Imports of final and intermediary products have been crowding out domestic suppliers. Domestic manufacturers in the M&E sector are also more inclined to buy components from importers, thus decreasing domestic production.

International Trade dynamics


The sector recorded an overall improvement in its trade balance with the rest of the world in 2014. It meant that the sector’s trade deficit with the rest of the world shrunk.
This net result was achieved with the depreciating rand acting as shock absorber, countering falling export prices in dollar terms (in sympathy with the depressed commodity price cycle) and sluggish international demand.

Imports became more expensive (in rand terms), caused by the exchange rate depreciation. However, imported products became cheaper (in dollar terms), also due to lower international commodity prices. The price effect (higher rand cost for imports) and lower import volume demand within SA (due to sluggish growth) had the net result of imports not growing as much as they did in the years preceding 2014.

Africa continued to be a strong export market for the metals and engineering sector during 2014, particularly Southern African Development Community and West Africa. However, Africa’s growth is likely to slow down due to continued sluggish commodity demand internationally, significantly lower oil revenues and the drastic curtailment of investment in new ventures by companies and probably governments.

Despite some respite in terms of the trade balances not deteriorating as much as before, the sector as a whole is still overwhelmed by imports, primarily from Eastern Asia and Europe. Generally this is due to low international competitiveness, which cannot be solved by a continually-depreciating exchange rate. The more complex production becomes and the greater the share of domestic input cost (labour, electricity, transport, etc.), the less competitive the industries become. This is reflected in the sector’s long-term trade balance trend.

The medium- to longer-term impact of instability of domestic production (industrial relations, electricity etc.) disruptions and, therefore, security of supply to international customers has not been discounted yet and should be of added concern for the future.

Electricity constraint and its impact on South Africa’s economic growth

There is very little doubt that reliable energy supply is of vital importance to the growth of any country’s economy. Unstable electricity supply brings business operations to a standstill and hampers long-term economic growth.

South Africa has, over the years, experienced frequent energy supply shortages. In addition, uncertainty about the security of its supply going forward as well as constant reports of delays in solving supply challenges are bound not only to impact negatively on South Africa’s already ailing economy, but also to change how the country is perceived as an investment destination.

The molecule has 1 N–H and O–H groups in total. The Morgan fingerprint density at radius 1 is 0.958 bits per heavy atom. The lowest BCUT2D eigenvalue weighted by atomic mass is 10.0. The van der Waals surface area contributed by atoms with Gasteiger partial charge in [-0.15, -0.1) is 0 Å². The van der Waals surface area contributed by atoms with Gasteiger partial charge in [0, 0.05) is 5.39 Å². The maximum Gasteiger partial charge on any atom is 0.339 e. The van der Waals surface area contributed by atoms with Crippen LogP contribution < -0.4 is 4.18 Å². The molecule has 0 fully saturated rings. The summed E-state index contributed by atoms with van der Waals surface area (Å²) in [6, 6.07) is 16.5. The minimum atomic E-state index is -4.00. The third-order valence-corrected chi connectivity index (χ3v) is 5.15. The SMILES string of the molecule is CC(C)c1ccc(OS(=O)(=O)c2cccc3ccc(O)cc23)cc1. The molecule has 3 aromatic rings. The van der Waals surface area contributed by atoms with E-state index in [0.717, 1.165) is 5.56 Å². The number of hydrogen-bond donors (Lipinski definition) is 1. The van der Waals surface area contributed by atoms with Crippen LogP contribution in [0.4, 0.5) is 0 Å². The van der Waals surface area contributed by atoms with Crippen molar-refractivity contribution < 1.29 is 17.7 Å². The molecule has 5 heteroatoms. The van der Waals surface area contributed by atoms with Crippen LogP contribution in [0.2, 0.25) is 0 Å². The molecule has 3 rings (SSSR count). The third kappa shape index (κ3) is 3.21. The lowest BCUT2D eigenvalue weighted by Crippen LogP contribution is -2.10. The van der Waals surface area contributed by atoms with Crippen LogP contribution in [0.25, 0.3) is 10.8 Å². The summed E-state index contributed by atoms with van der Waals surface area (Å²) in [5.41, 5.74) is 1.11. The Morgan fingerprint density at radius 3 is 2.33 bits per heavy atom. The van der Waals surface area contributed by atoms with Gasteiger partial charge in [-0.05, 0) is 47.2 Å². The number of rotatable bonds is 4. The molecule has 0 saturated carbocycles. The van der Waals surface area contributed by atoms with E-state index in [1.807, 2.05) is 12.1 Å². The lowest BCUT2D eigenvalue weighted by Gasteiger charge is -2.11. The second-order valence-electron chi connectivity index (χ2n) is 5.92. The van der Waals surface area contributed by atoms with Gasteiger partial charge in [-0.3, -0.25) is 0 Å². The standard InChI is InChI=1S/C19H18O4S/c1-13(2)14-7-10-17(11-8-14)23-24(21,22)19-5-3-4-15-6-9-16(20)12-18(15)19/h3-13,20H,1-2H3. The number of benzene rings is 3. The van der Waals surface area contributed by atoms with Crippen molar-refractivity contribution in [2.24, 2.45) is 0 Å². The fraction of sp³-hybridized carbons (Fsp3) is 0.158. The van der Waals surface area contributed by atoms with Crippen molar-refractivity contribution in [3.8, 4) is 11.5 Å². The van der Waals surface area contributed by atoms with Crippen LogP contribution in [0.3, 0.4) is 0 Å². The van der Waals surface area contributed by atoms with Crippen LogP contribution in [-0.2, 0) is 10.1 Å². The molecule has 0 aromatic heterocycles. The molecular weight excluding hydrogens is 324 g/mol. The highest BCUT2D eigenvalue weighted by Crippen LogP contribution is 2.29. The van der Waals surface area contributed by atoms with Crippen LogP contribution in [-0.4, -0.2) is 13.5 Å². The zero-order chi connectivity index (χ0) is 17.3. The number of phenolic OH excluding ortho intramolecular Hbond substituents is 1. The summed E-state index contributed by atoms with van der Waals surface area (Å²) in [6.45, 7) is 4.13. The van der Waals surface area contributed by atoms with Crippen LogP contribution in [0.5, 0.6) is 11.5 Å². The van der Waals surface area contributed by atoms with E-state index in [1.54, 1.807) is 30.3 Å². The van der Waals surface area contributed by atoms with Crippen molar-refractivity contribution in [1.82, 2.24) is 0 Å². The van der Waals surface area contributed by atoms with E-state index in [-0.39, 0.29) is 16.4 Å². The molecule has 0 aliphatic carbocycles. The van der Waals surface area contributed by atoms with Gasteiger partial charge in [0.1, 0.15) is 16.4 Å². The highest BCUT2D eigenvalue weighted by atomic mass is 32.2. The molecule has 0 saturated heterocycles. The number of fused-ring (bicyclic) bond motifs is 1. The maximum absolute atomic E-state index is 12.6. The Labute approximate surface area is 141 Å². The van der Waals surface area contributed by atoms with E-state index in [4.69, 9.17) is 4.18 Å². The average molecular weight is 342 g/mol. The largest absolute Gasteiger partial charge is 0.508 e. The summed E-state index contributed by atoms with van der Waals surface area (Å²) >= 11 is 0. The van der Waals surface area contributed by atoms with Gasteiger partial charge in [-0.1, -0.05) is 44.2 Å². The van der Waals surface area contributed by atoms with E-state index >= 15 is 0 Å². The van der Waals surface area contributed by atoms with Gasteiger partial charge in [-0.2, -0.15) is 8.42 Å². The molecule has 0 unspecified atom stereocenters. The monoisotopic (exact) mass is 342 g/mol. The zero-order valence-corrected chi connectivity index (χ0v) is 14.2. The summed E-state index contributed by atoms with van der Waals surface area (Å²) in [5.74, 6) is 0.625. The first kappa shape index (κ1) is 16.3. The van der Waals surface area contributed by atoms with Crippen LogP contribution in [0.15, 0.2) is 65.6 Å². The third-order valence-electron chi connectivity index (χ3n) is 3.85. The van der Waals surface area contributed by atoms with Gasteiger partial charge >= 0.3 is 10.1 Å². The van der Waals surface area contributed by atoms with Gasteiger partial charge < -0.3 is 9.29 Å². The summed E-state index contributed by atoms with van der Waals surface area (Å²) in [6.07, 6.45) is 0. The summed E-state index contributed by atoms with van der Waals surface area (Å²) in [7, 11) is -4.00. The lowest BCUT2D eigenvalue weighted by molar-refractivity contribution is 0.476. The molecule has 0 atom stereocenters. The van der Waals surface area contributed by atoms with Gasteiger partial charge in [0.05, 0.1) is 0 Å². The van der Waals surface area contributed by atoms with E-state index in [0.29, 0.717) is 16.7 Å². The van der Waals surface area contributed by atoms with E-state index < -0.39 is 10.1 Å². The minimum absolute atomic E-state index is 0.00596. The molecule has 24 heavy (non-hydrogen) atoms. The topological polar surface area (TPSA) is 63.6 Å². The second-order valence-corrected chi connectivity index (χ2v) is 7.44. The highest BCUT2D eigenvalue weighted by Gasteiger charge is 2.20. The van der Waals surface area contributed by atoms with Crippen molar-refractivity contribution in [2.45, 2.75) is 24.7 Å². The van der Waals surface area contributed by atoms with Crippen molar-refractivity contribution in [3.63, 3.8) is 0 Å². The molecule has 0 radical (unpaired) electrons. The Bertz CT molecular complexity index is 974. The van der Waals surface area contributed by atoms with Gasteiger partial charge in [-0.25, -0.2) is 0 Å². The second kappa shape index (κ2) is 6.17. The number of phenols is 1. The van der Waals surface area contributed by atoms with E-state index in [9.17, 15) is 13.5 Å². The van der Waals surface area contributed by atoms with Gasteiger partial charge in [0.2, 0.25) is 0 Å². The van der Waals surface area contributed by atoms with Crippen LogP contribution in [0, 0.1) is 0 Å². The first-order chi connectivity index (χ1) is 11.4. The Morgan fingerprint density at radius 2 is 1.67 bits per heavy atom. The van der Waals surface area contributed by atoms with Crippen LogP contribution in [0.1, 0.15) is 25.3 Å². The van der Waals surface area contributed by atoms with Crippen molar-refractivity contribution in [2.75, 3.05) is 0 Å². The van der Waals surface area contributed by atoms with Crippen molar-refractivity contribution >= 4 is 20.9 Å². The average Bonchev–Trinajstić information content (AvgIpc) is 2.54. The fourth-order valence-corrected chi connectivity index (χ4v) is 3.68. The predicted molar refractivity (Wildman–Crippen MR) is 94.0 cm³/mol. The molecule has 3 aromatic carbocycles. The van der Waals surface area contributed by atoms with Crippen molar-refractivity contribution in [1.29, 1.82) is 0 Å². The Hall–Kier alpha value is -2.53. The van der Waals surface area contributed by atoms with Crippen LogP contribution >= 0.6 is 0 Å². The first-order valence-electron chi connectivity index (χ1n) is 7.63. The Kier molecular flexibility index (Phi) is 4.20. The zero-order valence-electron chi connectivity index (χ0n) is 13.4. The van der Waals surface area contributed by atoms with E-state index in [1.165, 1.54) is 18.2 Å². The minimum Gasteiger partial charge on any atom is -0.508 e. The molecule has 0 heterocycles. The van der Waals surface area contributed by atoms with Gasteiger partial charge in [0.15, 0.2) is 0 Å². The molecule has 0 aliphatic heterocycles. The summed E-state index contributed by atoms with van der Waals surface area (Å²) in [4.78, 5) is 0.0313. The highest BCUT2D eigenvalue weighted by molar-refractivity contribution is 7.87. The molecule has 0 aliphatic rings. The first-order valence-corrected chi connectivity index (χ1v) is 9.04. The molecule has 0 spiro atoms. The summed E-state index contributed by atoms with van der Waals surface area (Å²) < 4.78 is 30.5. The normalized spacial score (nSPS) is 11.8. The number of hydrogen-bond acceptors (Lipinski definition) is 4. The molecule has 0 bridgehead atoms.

On average, energy costs in the metals and engineering sector account for about 8% of intermediary input costs. It, therefore, stands to reason that, without reliable energy supply, the sector cannot grow. It is very unfortunate that even right now the sector cannot operate at full capacity as a result, among other things, of energy constraints.

Actual or realized economic growth in the South African economy has fallen substantially below its potential. While energy provision should support our growth ambitions, there appears to be a real danger of the two gradually drifting apart.

South Africa is now seriously in danger of falling below a 2,5% average in this decade. This is mostly owing to the fact that although the economy had grown faster in the past decade (2000/2010) than recorded during the seventies, South Africa missed the last super cycle and completely under-estimated the economy’s accelerated energy demand over this period.

As a country, we need to tackle this challenge with a single-minded determination as though we were going to war. Without a sufficient and secure supply of energy – and, in this case, electricity – it is not possible for South Africa to be globally competitive.


SEIFSA Customer Satisfaction Survey

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Dear Sir / Madam
The Steel & Engineering Industries Federation of Southern Africa renders a number of competitive, expert services to its members and customers inside and outside the metals and engineering sector. In order to ensure continuous improvement and constantly to offer highqualityservices, we invite you to give us your assessment of our services.

click here for the SEIFSA Customer Satisfaction Survey

Should you have any enquiries relating to the survey, please contact our Marketing & Communications Executive, Ms.Adelia Pimentel, on 0112989400 or email her on adelia@seifsa.co.za.

Your feedback is greatly appreciated.

Thank you